The economic burden of antibiotic resistance: A systematic review and meta-analysis

Ak Narayan Poudel, Shihua Zhu, Nicola Cooper, Paul Little, Carolyn Tarrant, Matthew Hickman, Guiqing Yao

Research output: Contribution to journalReview articlepeer-review

21 Citations (Scopus)


Introduction Antibiotic resistance (ABR) has substantial global public health concerns. This systematic review aimed to synthesise recent evidence estimating the economic burden of ABR, characterised by study perspectives, healthcare settings, study design, and income of the countries. Methods This systematic review included peer-reviewed articles from PubMed, Medline, and Scopus databases, and grey literature on the topic of the economic burden of ABR, published between January 2016 and December 2021. The study was reported in line with ‘Preferred Reporting Items for Systematic Review and Meta-Analysis’ (PRISMA). Two reviewers independently screened papers for inclusion first by title, then abstract, and then the full text. Study quality was assessed using appropriate quality assessment tools. Narrative synthesis and meta-analyses of the included studies were conducted. Results A total of 29 studies were included in this review. Out of these studies, 69% (20/29) were conducted in high-income economies and the remainder were conducted in upper-and-middle income economies. Most of the studies were conducted from a healthcare or hospital perspective (89.6%, 26/29) and 44.8% (13/29) studies were conducted in tertiary care settings. The available evidence indicates that the attributable cost of resistant infection ranges from -US$2,371.4 to +US$29,289.1 (adjusted for 2020 price) per patient episode; the mean excess length of stay (LoS) is 7.4 days (95% CI: 3.4–11.4), the odds ratios of mortality for resistant infection is 1.844 (95% CI: 1.187–2.865) and readmission is 1.492 (95% CI: 1.231–1.807). Conclusion Recent publications show that the burden of ABR is substantial. There is still a lack of studies on the economic burden of ABR from low-income economies, and lower-middle-income economies, from a societal perspective, and in relation to primary care. The findings of this review may be of value to researchers, policymakers, clinicians, and those who are working in the field of ABR and health promotion.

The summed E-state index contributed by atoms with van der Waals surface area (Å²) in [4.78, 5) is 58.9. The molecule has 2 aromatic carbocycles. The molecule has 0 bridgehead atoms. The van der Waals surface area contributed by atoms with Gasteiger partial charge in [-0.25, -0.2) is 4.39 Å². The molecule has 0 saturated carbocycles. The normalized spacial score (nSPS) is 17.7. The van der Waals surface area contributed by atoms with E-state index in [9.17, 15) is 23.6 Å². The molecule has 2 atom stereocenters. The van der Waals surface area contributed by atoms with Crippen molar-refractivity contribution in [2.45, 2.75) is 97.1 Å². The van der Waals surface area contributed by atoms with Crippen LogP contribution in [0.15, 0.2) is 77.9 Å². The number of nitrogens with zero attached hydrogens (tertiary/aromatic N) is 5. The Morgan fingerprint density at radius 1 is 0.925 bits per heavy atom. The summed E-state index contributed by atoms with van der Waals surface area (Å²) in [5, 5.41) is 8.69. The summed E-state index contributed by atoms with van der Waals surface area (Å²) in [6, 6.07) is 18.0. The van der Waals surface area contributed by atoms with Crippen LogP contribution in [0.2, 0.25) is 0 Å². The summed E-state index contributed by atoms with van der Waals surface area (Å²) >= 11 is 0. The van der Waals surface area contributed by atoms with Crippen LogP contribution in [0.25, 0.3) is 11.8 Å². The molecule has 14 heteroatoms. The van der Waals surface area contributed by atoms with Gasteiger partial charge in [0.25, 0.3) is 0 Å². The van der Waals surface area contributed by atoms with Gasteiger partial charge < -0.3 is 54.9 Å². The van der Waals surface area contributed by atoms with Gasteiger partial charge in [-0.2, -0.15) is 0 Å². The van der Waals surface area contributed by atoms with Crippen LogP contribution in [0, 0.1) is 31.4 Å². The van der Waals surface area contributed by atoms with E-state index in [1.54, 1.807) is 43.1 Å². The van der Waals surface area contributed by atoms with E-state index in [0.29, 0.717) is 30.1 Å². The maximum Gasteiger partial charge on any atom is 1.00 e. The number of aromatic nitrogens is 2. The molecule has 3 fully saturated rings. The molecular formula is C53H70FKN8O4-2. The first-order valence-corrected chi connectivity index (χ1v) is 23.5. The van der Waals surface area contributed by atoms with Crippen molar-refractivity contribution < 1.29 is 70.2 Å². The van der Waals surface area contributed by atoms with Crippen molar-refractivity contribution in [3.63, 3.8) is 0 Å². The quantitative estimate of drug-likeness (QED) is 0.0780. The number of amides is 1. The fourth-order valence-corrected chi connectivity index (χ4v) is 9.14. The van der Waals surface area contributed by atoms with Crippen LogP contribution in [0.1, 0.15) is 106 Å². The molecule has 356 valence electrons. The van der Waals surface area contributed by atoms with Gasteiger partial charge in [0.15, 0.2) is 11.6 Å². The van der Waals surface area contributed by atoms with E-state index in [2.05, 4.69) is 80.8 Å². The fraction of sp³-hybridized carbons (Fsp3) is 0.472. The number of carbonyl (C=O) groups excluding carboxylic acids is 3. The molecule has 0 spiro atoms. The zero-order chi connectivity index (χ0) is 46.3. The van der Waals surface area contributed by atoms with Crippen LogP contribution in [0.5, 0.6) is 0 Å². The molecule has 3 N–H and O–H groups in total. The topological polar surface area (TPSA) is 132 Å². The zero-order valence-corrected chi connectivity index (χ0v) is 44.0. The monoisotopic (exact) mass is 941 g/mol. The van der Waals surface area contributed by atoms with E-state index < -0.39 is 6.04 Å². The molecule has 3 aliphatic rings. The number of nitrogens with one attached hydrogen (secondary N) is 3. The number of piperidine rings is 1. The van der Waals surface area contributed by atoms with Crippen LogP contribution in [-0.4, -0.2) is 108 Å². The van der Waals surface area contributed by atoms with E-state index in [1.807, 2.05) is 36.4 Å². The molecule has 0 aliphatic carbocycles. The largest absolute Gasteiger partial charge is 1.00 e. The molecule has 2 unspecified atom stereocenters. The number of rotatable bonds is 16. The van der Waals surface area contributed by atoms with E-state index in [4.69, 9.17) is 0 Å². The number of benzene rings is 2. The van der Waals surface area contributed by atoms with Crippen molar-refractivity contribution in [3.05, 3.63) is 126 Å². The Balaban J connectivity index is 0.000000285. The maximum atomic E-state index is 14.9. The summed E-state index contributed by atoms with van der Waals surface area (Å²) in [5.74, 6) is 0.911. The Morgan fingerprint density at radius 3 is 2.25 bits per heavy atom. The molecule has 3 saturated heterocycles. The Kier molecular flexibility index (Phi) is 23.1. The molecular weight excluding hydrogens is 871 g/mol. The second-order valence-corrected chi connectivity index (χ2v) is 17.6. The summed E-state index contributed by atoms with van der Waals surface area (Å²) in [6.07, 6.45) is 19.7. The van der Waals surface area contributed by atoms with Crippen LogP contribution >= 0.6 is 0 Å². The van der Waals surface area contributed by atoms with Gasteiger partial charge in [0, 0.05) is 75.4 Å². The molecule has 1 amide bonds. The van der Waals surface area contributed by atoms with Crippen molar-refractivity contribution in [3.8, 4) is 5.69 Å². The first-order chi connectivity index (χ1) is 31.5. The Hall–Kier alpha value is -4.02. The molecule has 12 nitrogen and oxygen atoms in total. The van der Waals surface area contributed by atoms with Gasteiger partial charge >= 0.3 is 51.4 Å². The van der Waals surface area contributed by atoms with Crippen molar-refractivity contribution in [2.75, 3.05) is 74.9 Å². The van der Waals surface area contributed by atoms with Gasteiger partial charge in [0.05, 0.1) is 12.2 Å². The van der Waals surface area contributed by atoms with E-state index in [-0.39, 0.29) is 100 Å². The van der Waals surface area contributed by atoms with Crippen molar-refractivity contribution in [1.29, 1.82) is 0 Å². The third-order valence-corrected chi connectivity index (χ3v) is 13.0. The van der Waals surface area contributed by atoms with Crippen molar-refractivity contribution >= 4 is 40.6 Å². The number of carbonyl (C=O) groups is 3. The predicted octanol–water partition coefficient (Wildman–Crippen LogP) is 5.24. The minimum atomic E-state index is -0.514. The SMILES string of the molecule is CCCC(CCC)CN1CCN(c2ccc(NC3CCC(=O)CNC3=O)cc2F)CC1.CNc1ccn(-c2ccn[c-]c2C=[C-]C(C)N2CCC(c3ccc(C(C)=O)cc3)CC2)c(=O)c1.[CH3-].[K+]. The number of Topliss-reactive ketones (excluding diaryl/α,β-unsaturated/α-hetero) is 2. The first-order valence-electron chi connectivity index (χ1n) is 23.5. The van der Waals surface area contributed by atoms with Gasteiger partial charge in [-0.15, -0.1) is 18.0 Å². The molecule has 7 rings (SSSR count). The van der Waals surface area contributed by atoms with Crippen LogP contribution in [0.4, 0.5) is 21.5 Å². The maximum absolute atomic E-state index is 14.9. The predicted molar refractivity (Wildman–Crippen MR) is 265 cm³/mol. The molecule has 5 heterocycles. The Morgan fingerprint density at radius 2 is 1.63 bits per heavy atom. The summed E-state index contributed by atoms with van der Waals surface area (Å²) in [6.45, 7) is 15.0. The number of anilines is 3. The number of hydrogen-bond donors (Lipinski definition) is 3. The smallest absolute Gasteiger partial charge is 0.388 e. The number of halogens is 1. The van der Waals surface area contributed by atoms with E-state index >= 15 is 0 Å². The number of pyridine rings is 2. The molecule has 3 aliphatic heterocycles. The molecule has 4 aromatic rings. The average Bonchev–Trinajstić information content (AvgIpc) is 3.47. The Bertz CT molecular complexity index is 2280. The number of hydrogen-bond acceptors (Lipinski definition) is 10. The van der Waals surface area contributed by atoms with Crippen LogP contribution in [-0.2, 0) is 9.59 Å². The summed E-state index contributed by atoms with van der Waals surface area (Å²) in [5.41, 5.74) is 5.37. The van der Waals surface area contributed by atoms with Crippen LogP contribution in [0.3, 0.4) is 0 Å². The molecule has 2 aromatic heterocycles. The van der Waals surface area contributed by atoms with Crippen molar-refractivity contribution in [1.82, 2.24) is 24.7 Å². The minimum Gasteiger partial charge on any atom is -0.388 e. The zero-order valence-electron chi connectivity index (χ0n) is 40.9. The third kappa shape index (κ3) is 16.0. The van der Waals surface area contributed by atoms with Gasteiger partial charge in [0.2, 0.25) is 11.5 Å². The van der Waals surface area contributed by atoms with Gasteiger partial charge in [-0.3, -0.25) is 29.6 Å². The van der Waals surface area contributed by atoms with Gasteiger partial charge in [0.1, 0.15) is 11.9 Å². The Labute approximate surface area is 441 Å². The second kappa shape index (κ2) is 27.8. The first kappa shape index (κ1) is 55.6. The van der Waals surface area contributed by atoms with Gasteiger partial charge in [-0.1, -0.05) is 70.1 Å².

Original languageEnglish
Article numbere0285170
Number of pages31
JournalPLoS One
Issue number5
Publication statusPublished - 8 May 2023


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